“How is this possible?”, you ask. Well, maybe Mr. McCarthy’s word is sufficient for DBI Inspectors and other employees ☹. That wouldn’t be a surprise. None of them would like to make it onto the Residential Builders’ Assoc. (RBA) blacklist. If that happened, there would no longer be any chance for promotions for them, even if they were on the list of favorites to begin with.

    Looking back, Mr. McCarthy was appointed to the BIC in 2012 by then mayor Ed Lee. That choice was because of the Charter requirement that one member be a “residential builder”, and McCarthy was a residential contractor and member of the RBA. That position has always gone to an RBA member since the Charter amendment of 1994. (It should be pointed out, too, that soon after McCarthy became President of the BIC in 2013, the Commission dismissed the previous Director and appointed Tom Hui to be DBI’s Director. Hui has now been forced into retirement for rampant corruption.)

    However, Mr. McCarthy should no longer be considered a “residential builder”. He is rather, now, a multi-millionaire developer, whose various agents, presumably, have numerous interactions with DBI staff. And if that is not a conflict of interest for him, I’d like to know what is. His position as BIC President (or even as a Commissioner) makes the potential for special treatment at DBI a foregone conclusion. And, consequently, he should step down from the Commission asap. In particular, he should not be allowed to remain on the BIC during the selection of a new Director and Deputy Directors. And, at the very least, he should recuse himself from the entire selection process. Otherwise, he is likely to support the choice of candidates who will favor and excuse his own business dealings with the department, such as Acting Director O’Riordan and Acting Deputy Director Duffy.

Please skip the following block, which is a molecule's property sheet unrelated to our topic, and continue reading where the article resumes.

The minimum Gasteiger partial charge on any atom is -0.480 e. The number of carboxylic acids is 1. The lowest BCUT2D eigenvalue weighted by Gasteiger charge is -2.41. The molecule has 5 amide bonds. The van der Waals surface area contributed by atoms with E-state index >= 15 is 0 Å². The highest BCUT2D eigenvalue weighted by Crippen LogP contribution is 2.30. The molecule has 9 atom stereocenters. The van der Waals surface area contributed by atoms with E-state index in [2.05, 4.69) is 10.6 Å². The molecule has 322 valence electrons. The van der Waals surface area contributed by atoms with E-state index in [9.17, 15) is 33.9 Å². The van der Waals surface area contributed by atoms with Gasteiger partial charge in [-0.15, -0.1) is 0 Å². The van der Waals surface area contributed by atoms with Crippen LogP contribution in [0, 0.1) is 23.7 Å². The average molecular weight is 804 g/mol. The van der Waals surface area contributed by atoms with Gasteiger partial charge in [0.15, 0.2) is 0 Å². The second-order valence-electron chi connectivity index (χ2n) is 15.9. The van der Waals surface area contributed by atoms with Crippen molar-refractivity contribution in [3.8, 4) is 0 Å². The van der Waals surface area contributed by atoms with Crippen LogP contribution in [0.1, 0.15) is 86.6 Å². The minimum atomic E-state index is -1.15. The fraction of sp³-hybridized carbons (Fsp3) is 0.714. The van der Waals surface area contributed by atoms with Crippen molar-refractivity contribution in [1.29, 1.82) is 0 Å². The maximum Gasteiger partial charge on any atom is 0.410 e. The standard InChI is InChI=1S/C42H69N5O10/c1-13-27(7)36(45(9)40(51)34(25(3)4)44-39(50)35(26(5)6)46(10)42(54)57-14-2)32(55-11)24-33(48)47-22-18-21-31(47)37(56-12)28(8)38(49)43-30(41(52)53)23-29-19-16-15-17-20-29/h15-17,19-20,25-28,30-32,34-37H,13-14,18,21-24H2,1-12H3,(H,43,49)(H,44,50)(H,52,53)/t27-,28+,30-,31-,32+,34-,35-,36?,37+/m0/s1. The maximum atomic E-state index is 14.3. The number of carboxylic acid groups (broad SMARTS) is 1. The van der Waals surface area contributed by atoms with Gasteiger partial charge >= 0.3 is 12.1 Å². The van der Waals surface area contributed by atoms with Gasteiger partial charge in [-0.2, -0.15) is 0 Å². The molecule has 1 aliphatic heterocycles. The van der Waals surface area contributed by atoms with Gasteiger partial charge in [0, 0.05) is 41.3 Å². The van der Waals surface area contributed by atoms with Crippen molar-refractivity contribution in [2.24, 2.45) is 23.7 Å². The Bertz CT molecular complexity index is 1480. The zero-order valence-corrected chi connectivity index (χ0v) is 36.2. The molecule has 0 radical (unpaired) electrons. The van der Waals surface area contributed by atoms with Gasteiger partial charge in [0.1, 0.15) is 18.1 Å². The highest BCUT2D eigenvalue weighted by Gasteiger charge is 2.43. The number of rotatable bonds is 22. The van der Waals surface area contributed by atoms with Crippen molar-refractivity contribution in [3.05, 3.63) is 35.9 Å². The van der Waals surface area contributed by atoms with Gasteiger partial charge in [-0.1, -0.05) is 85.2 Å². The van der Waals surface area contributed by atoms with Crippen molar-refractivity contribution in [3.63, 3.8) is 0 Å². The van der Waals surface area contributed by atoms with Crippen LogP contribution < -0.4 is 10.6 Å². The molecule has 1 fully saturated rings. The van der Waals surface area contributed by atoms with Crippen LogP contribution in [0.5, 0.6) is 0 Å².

The only problem with his stepping down, though, is that it’s probably inevitable that another RBA leader would be appointed by the Mayor to replace him. And then, as almost always, that person would be voted President by the other Commissioners, who are, for the most part, political appointees. Joe O’Donaghue, former RBA leader and co-creator of DBI, would be rewarded once again for duping the voters with his ‘94 Charter Amendment. Therefore, and not for this reason alone, the Amendment has to be repealed and replaced, as well. There is no other way to fix DBI.